Dubai: The few minutes you spend pounding Dubai’s streets and the donation you make every time you take part in the Dubai Terry Fox Run has helped breed a new generation of cancer research scientists in the UAE who could potentially solve one of the biggest medical science puzzles there is: cancer.
“The funding from the Terry Fox Runs is training the cancer research scientists of tomorrow. This is part of the legacy of the Terry Fox Runs and part of the long-term benefits of its 18 years of helping fund cancer research here in the UAE,” Dr Frank Branicki, Chair of the Department of Surgery and Cancer Research Coordinator at UAE University (UAEU), told Gulf News.
The annual Dubai Terry Fox Run, which honours the memory of Terry Fox, a young Canadian cancer patient and cancer research advocate, has generated over Dh7 million for cancer research in the UAE since the first Dubai-based event took to the streets in 1994.
Last year, more than 5,000 participants joined the cause to raise Dh180,000 to help fund three cancer research projects of the UAE University and University of Sharjah. Four more research programmes are currently being undertaken, taking the total number of such projects through the years to 42.
Dr Branicki said that the UAE has earned a “reputation for cancer research” in the region, encouraging many young people to become full-time cancer research scientists, with the Terry Fox Runs helping in no small measure.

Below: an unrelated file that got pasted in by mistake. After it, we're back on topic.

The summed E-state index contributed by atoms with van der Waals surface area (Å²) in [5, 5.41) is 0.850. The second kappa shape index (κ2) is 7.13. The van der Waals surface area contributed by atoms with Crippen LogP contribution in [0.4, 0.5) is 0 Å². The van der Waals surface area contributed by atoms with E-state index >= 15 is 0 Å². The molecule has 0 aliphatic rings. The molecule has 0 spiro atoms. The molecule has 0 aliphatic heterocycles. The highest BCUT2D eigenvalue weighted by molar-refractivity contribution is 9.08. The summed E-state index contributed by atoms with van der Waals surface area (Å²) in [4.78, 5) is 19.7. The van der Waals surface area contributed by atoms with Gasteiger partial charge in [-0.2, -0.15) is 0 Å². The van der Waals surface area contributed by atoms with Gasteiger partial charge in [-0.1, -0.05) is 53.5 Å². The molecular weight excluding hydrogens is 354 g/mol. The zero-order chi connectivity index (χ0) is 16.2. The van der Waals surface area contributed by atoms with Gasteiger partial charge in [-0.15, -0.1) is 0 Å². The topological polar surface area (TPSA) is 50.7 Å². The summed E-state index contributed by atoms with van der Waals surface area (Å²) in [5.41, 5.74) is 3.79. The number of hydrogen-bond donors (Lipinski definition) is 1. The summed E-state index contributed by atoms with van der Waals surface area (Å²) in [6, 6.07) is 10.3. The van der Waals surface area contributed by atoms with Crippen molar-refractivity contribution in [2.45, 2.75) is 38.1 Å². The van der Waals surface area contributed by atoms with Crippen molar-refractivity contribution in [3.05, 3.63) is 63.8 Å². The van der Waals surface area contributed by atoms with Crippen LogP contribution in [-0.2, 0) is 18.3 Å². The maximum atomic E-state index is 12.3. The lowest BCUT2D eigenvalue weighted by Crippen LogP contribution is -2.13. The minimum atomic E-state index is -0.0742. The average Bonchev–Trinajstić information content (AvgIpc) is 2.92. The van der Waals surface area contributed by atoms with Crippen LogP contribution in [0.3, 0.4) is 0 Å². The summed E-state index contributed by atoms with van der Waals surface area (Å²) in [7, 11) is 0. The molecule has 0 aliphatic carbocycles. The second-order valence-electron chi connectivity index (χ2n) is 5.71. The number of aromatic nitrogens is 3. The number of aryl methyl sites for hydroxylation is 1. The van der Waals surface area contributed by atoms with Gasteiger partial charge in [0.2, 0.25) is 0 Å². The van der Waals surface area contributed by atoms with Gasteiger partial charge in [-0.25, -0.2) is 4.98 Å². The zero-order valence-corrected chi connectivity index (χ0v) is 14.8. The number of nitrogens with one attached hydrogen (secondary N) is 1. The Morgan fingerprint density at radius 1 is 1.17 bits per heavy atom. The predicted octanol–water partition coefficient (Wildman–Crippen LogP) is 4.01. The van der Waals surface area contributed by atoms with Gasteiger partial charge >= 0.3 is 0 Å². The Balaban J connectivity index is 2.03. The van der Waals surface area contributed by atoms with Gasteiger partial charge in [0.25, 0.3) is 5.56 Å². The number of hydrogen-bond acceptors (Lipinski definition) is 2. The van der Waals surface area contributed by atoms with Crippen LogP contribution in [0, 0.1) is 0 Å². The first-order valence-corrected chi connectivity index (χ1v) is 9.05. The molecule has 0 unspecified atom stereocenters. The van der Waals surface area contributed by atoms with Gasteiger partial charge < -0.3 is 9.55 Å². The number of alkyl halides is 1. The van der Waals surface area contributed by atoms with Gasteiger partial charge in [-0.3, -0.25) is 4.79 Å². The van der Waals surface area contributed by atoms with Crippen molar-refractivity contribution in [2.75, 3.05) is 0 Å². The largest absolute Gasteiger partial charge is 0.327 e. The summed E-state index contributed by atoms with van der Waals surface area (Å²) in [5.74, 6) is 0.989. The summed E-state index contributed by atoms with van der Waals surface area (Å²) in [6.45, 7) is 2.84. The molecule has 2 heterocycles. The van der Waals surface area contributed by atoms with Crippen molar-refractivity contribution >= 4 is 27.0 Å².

At a time when there was very limited funding for cancer research, the Terry Fox Run stepped in to help, and has consistently done so for the past 18 years. “It’s very important indeed because there was very little funding for cancer research around 18 years ago. But when the run started, many researchers in the UAE had some funds to depend on,” Dr Branicki said.
He stressed that funds from the run are still as important to cancer research today as it was then since available funds for research at the moment are channelled into other research areas and not on malignant diseases like cancer.
Among the UAEU’s recent important research contributions through funding from Terry Fox Runs is the groundbreaking study of Dr Basel Al Ramadi and his team who discovered the medicinal properties of the Manuka honey.
Dr Al Ramadi’s discovery presents strong scientific evidence that this variety of honey can effectively inhibit the growth of a variety of cancer cell types. It also helps in reducing the toxic side effects associated with chemotherapy.
To help fund future cancer research and continue Terry Fox’s legacy, volunteer organisers are already gearing up for the 19th Dubai Terry Fox Run on April 19 at its new home at Dubai Festival City.
“It’s a new location and we feel that it’s a long-term venue,” Ara Sahakian, chairperson of the organising committee, told Gulf News.
Over 8,000 residents are expected to participate in this year’s run, which features a 4.2 kilometre-route marked by lush greenery and overlooking a portion of the Dubai Creek. Participants have the option to run twice.
“It’s very very positive. People chase us asking when the next run is. They want to get involved for various reasons. One being they might have cancer themselves, they might be a survivor, or they have a family member who has cancer, or they just want to give back to the community,” Sahakian said.